Google FI Wireless Service: By Invitation Only, For Now

Early access is available to those with a Nexus 6 smartphone who sign up to request an invitation, have a Gmail address, and live in a US zip code within the wireless coverage area.

Thomas Claburn, Editor at Large, Enterprise Mobility

April 22, 2015

3 Min Read
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Google entered the mobile carrier business on Wednesday with a service called Project Fi that provides access to the wireless networks of Sprint and T-Mobile. Through Project Fi, Google becomes what's known as a mobile virtual network operator (MVNO).

The service is tied directly into Google's other offerings, including Gmail and the Google Hangouts app, which may limit its usefulness for enterprise mobility. The model and price point could be attractive for mobilizing some enterprise users whose work may not involve accessing sensitive corporate data, and could be appealing to small- and medium-sized businesses.

Project Fi provides 4G LTE cellular and WiFi connectivity for customers with Nexus 6 phones, available in 32GB ($649) and 64GB ($699) configurations. Pricing starts at $30, which includes $20 for basic service (unlimited domestic talk, unlimited domestic and international texting, tethering, and access in more than 120 countries) and $10 per GB of data.

Google is starting out slowly, with Project Fi's Early Access Program. Would-be users must sign-up to request an invitation, must have a Gmail address, and must live in a US zip code within the coverage area. The Early Access Program will only support Nexus 6 smartphones because the Nexus 6's cellular radio, unlike the radios in many smartphones, supports all the 4G LTE networks in the US and many 4G LTE networks elsewhere.

Google has taken a novel approach to billing. Data is paid for in advance, and the cost of unused data gets refunded rather than rolled over or lost. In a blog post, Nick Fox, VP of communications products at Google, explained that if a customer buys a 3GB plan for $30 and only uses 1.4GB, the customer will receive a $16 credit on his or her next bill.

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Project Fi includes network technology designed to hand off connections seamlessly between cellular and WiFi networks. For customers, this translates to greater network coverage than either Sprint or T-Mobile provides separately.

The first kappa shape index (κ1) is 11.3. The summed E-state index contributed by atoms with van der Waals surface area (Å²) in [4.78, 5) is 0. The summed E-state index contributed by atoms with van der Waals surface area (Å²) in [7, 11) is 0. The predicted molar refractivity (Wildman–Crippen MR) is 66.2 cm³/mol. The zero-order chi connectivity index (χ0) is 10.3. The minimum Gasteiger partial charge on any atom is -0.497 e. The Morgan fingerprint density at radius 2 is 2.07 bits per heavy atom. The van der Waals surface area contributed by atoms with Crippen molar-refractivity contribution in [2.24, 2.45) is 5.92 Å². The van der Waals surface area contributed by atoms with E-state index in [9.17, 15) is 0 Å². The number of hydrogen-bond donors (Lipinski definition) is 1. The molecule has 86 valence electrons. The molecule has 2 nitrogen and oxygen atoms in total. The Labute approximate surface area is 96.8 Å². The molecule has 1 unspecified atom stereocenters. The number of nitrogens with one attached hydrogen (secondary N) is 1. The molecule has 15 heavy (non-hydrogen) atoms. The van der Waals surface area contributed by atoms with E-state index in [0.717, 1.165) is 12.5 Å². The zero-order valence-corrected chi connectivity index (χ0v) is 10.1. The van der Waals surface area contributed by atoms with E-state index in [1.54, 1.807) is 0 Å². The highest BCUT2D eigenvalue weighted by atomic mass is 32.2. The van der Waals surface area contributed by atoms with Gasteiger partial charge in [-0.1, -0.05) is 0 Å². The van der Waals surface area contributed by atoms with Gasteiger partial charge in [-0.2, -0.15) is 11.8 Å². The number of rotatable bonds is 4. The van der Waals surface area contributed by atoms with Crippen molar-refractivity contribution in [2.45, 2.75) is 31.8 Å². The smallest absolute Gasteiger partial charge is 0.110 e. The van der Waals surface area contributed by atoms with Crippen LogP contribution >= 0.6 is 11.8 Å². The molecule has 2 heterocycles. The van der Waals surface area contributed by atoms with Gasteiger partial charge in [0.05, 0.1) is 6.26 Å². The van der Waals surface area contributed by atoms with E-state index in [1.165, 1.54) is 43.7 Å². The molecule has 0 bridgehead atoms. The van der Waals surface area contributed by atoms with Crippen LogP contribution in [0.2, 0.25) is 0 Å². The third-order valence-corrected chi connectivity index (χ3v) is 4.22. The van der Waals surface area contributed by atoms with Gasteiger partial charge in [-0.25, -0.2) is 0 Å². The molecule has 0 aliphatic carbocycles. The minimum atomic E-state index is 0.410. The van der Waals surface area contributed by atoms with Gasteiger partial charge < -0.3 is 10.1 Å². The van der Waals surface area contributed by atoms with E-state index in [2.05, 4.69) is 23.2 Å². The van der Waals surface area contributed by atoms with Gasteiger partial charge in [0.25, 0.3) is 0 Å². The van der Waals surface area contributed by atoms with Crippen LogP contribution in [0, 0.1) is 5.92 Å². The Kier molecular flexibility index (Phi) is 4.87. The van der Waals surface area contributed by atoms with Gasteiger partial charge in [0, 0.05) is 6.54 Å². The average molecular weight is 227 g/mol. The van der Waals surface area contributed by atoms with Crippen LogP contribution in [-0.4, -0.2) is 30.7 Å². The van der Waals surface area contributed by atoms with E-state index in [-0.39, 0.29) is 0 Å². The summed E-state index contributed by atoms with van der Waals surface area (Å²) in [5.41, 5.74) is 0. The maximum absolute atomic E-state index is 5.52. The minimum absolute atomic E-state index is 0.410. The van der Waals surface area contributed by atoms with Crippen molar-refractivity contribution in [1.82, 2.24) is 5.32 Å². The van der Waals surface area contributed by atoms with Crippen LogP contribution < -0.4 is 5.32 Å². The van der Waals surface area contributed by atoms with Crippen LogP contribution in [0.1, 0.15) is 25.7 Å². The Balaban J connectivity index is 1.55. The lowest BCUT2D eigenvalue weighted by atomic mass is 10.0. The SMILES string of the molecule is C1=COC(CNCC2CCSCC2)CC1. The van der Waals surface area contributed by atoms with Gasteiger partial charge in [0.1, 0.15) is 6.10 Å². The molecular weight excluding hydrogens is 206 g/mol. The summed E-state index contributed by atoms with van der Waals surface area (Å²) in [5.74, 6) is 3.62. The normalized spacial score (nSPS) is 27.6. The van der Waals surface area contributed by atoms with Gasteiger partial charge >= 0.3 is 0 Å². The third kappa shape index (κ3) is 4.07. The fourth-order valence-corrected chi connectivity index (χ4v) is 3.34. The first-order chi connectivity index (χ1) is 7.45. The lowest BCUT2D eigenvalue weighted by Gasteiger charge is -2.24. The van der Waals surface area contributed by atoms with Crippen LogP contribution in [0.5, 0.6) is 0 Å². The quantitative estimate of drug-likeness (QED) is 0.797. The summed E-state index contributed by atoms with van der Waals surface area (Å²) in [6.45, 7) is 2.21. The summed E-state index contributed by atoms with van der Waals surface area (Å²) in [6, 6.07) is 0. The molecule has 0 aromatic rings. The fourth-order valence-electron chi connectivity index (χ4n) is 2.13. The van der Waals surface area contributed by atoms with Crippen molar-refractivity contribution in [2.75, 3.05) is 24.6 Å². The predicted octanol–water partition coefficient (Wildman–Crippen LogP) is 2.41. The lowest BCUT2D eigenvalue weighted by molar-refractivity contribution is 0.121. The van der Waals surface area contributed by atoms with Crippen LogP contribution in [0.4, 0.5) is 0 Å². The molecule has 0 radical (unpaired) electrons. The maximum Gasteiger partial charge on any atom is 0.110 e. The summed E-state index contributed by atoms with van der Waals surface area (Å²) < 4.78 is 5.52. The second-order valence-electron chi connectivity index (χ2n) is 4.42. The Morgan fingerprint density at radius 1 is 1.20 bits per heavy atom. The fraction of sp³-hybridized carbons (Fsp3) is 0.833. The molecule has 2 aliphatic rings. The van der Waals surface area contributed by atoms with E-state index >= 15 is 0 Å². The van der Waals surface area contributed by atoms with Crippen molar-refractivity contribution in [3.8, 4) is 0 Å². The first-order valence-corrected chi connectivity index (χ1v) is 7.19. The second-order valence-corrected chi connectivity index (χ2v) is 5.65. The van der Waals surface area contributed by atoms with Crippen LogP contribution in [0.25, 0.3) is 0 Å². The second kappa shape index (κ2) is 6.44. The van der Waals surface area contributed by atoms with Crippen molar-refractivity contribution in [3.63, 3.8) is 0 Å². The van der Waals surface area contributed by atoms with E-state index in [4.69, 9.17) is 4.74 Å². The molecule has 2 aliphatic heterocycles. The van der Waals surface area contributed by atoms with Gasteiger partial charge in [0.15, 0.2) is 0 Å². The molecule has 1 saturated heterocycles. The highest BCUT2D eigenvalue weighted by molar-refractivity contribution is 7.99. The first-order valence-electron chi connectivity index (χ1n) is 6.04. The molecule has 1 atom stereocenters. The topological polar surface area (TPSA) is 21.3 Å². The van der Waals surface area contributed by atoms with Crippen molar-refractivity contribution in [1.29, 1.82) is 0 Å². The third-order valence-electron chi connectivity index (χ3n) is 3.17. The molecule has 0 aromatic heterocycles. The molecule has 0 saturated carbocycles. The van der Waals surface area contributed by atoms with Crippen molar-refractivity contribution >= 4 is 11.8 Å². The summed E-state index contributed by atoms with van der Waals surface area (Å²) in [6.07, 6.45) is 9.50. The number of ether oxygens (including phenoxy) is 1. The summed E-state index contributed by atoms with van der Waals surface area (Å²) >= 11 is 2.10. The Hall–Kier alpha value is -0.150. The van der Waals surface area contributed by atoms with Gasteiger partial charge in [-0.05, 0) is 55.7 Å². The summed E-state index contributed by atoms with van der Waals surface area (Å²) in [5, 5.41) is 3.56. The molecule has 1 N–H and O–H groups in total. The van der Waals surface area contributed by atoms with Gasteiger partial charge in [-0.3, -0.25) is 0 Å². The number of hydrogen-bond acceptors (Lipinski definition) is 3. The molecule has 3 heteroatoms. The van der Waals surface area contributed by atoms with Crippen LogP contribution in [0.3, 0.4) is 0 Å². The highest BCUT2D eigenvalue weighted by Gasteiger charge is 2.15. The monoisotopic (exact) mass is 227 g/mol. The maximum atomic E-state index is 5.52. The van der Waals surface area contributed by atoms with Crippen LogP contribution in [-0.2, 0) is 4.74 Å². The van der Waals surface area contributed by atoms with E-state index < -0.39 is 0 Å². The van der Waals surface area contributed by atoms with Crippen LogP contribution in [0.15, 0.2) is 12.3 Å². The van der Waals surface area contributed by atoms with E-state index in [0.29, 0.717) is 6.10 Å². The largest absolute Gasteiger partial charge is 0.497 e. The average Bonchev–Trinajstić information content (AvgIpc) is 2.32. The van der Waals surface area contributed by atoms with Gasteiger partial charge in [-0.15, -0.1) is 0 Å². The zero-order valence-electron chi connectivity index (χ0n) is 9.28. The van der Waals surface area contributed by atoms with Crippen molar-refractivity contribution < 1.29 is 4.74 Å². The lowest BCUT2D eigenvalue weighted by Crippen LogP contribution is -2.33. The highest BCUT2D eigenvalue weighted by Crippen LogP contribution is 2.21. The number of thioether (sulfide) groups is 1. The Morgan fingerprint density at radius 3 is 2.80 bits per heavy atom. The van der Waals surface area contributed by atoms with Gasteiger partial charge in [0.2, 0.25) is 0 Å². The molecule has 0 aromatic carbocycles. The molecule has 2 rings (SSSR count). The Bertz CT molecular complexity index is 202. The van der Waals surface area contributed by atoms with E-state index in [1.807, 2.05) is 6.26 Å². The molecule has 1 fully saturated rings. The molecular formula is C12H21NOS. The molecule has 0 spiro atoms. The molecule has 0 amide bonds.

Customers can port existing numbers to Project Fi, and Google treats that number as a cloud-based identifier, rather than a number tied to a specific device. Incoming calls will ring on any device with Google's Hangouts app, provided the user is signed in. Outgoing calls can be made via Hangouts on Android, iOS, and through Gmail on desktop computers via the Hangouts widget. Texts can be received in the same way.

Google employs a similar approach with Google Voice, but a Google Voice number cannot double as a Project Fi number. "We've integrated some features of Google Voice into the Project Fi experience, and since both products use the same underlying infrastructure for communication, it's not possible at this time to have both a Google Voice number and a Project Fi number," a Google spokesperson said in an email.

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About the Author(s)

Thomas Claburn

Editor at Large, Enterprise Mobility

Thomas Claburn has been writing about business and technology since 1996, for publications such as New Architect, PC Computing, InformationWeek, Salon, Wired, and Ziff Davis Smart Business. Before that, he worked in film and television, having earned a not particularly useful master's degree in film production. He wrote the original treatment for 3DO's Killing Time, a short story that appeared in On Spec, and the screenplay for an independent film called The Hanged Man, which he would later direct. He's the author of a science fiction novel, Reflecting Fires, and a sadly neglected blog, Lot 49. His iPhone game, Blocfall, is available through the iTunes App Store. His wife is a talented jazz singer; he does not sing, which is for the best.

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